stocks soon.

In Washington, the Federal Reserve chairman, Ben S. Bernanke, told lawmakers today that the
turmoil in the Asian markets and the repercussions on Wall Street are no cause for immediate
alarm.

“We are looking for moderate growth,” Mr. Bernanke said before the House Budget Committee.
He said that, considering all the new data, including today’s reports showing tepid expansion of
the gross domestic product and a sharp contraction in new home sales, “there is really no
material change in our view” of the economic outlook.

Mr. Bernanke’s remarks, which briefly pushed the Dow up more than 100 points in the morning,
came soon after the government said that the United States economy expanded at much slower
rate than previously thought. The Commerce Department reported today that the gross domestic
product inched ahead by 2.2 percent in the fourth quarter of last year, just ahead of the 2 percent
growth in the third quarter but sharply down from the government’s previous estimate of 3.5
percent growth in the final three months of the year.
Analysts said that today’s rebound probably had more to do with Tuesday’s fall than anything
contained in Mr. Bernanke’s remarks or government economic reports.

“You had a substantial shock to the system,” said Henry McVey, chief United States investment
strategist for Morgan Stanley. “I think it would have been highly unlikely, unless we’re going
into a structural bear market, that the market would be down again today. And I don’t think
we’re going into a structural bear market.”

Markets elsewhere in the world continued to slump today, especially in their first hours of
trading. In Tokyo, the benchmark Nikkei 225 index quickly plunged 4.1 percent, mostly in
reaction to Tuesday’s losses in Europe and New York, but by the close of its trading day, it had
recovered a bit to finish with a 2.9 percent decline.

In Hong Kong, the Hang Seng index finished with a decline of 2.5 percent; it too pulled back
from even steeper losses in the morning. Practically every other stock index in Asia outside of
mainland China also fell.

The pattern was the same, though less severe, in the major European markets, most of which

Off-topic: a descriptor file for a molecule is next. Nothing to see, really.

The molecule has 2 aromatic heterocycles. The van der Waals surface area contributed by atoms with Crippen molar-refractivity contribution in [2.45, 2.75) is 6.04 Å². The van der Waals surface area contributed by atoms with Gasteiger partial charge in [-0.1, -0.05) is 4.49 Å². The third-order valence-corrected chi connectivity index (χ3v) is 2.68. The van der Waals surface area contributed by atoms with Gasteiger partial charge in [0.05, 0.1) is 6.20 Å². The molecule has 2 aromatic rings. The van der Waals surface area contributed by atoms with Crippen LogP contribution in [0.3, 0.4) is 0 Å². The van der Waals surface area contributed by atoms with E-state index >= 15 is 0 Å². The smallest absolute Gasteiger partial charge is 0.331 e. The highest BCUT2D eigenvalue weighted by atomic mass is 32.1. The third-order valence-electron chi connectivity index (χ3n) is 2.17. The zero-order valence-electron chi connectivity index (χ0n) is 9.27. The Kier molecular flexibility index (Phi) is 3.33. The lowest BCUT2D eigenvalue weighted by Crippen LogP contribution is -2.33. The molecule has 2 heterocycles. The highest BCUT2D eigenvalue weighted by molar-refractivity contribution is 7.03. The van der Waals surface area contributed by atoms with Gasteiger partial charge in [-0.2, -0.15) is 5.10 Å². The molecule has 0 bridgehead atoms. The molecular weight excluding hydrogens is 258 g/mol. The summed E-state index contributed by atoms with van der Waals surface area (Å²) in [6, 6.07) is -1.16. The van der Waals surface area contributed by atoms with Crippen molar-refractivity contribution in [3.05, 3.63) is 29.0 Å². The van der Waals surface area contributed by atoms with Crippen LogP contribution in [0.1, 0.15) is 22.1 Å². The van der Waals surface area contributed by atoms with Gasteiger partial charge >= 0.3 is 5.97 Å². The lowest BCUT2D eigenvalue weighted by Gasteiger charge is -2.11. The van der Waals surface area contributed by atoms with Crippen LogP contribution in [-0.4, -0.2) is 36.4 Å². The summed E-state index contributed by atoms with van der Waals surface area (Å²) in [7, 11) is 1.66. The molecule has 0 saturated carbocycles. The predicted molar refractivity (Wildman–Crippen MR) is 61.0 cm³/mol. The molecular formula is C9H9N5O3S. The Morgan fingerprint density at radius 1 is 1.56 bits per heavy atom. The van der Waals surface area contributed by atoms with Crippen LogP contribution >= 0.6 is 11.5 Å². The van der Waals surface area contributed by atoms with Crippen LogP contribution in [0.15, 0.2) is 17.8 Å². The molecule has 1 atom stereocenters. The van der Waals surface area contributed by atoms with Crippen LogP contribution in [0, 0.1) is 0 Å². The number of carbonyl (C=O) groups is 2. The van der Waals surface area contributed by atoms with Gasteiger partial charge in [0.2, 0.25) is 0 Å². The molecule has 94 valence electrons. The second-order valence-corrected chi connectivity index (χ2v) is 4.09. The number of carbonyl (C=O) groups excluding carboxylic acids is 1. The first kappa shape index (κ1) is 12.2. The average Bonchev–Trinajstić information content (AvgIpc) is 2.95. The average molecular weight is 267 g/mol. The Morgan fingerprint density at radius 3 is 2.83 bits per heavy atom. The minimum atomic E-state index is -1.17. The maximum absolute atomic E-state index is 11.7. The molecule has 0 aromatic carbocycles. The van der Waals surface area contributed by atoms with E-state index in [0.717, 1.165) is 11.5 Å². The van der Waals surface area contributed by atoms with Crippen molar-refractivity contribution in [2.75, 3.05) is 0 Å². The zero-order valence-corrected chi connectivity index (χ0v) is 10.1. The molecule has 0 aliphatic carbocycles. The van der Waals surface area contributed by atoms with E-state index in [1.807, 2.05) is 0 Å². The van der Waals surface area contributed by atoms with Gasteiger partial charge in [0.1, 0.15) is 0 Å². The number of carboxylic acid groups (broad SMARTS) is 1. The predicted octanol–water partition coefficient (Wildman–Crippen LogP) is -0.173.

finished with losses around 1.5 percent.

Given the rebound today in mainland Chinese stocks, which investors in other markets appeared
to ignore, “this morning’s price reaction in Europe shows it is not just China,” said Nigel
Richardson, the Hong Kong-based chief investment officer in Asia for AXA Investment
Managers.

The managing director general of the Asian Development Bank, Rajat M. Nag, said in an
interview in Hong Kong this morning that the economic fundamentals of most Asian economies
remained strong. But the region remains dependent on exports to markets, especially the United
States, where the growth prospects are cloudy, Mr. Nag said. China is among the most dependent
of all, he said, with international trade in goods equal to 65 percent of its economic output last
year.

“We are still fairly bullish on the Chinese economy’s growth potential,” Mr. Nag said, but its
dependence on exports “is a vulnerability.”

One reason is that China has managed its currency, the yuan, limiting its rise against the dollar to
keep exports strong. In doing so, though, Chinese officials may have indirectly help create what
some experts say are speculative bubbles in China’s stock and real-estate markets.

The government has been buying dollars from exporters and foreign investors alike on a huge
scale, and issuing hundreds of billions of yuan notes to pay for them — currency that may not
otherwise have entered circulation.

The government has tried to contain the potential inflationary effect of issuing so much currency
by having banks and individuals buy government bonds with them, and then effectively tearing
the yuan notes up. Since not all the yuan can be clawed back this way, much of it ends up on the
stock and property markets instead, driving up prices.
The plunge in share prices on Tuesday has raised questions about the long-term sustainability of
those high prices for Chinese assets. But it remains unclear how much they matter to the rest of
the world.

Government regulations have restricted foreign investment in these markets to insignificant
levels by international standards, though those rules are to be relaxed a bit under the policy shift
announced today. In addition, most Chinese still put their money in bank accounts or in real
estate instead of buying stocks, and Tuesday’s plunge, while dramatic, merely returned the
Shanghai stock market to where it began the month.

The consensus of economists today was that the volatility in mainland stocks would have little if
any effect on the enduring strength of economic growth in China.

The stocks of Asian companies that export to the United States, such as the Toyota Corporation,
suffered particularly heavy losses today following the report on Tuesday from the Commerce